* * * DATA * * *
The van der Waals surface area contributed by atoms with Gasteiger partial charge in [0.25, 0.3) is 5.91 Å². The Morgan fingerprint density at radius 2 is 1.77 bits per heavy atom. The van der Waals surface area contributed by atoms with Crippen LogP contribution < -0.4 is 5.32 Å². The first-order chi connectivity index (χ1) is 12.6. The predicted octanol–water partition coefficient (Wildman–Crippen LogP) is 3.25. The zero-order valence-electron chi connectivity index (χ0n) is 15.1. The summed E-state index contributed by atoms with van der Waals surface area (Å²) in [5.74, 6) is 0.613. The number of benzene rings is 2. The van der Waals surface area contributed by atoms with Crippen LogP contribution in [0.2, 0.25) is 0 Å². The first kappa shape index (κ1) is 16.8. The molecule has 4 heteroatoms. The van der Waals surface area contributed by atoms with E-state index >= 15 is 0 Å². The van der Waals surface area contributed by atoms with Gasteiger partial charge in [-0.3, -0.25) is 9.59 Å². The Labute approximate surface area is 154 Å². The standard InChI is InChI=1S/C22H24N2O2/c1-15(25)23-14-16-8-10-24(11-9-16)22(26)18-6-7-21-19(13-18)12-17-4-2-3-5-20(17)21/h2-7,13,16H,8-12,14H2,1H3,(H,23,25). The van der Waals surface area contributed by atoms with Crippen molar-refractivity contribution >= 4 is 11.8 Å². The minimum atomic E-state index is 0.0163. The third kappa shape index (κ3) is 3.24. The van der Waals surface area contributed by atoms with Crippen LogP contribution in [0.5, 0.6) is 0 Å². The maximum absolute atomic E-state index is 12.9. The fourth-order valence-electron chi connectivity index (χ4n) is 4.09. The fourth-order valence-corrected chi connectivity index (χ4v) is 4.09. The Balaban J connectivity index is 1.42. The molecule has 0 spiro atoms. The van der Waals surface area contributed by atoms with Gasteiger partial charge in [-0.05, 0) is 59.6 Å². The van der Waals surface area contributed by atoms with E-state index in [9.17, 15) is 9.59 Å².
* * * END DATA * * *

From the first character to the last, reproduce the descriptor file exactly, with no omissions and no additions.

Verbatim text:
The van der Waals surface area contributed by atoms with Gasteiger partial charge in [0.25, 0.3) is 5.91 Å². The Morgan fingerprint density at radius 2 is 1.77 bits per heavy atom. The van der Waals surface area contributed by atoms with Crippen LogP contribution < -0.4 is 5.32 Å². The first-order chi connectivity index (χ1) is 12.6. The predicted octanol–water partition coefficient (Wildman–Crippen LogP) is 3.25. The zero-order valence-electron chi connectivity index (χ0n) is 15.1. The summed E-state index contributed by atoms with van der Waals surface area (Å²) in [5.74, 6) is 0.613. The number of benzene rings is 2. The van der Waals surface area contributed by atoms with Crippen LogP contribution in [0.2, 0.25) is 0 Å². The first kappa shape index (κ1) is 16.8. The molecule has 4 heteroatoms. The van der Waals surface area contributed by atoms with E-state index >= 15 is 0 Å². The van der Waals surface area contributed by atoms with Gasteiger partial charge in [-0.3, -0.25) is 9.59 Å². The Labute approximate surface area is 154 Å². The standard InChI is InChI=1S/C22H24N2O2/c1-15(25)23-14-16-8-10-24(11-9-16)22(26)18-6-7-21-19(13-18)12-17-4-2-3-5-20(17)21/h2-7,13,16H,8-12,14H2,1H3,(H,23,25). The van der Waals surface area contributed by atoms with Crippen molar-refractivity contribution >= 4 is 11.8 Å². The minimum atomic E-state index is 0.0163. The third kappa shape index (κ3) is 3.24. The van der Waals surface area contributed by atoms with Crippen LogP contribution in [0.5, 0.6) is 0 Å². The maximum absolute atomic E-state index is 12.9. The fourth-order valence-electron chi connectivity index (χ4n) is 4.09. The fourth-order valence-corrected chi connectivity index (χ4v) is 4.09. The Balaban J connectivity index is 1.42. The molecule has 0 spiro atoms. The van der Waals surface area contributed by atoms with Gasteiger partial charge in [-0.05, 0) is 59.6 Å². The van der Waals surface area contributed by atoms with E-state index in [9.17, 15) is 9.59 Å².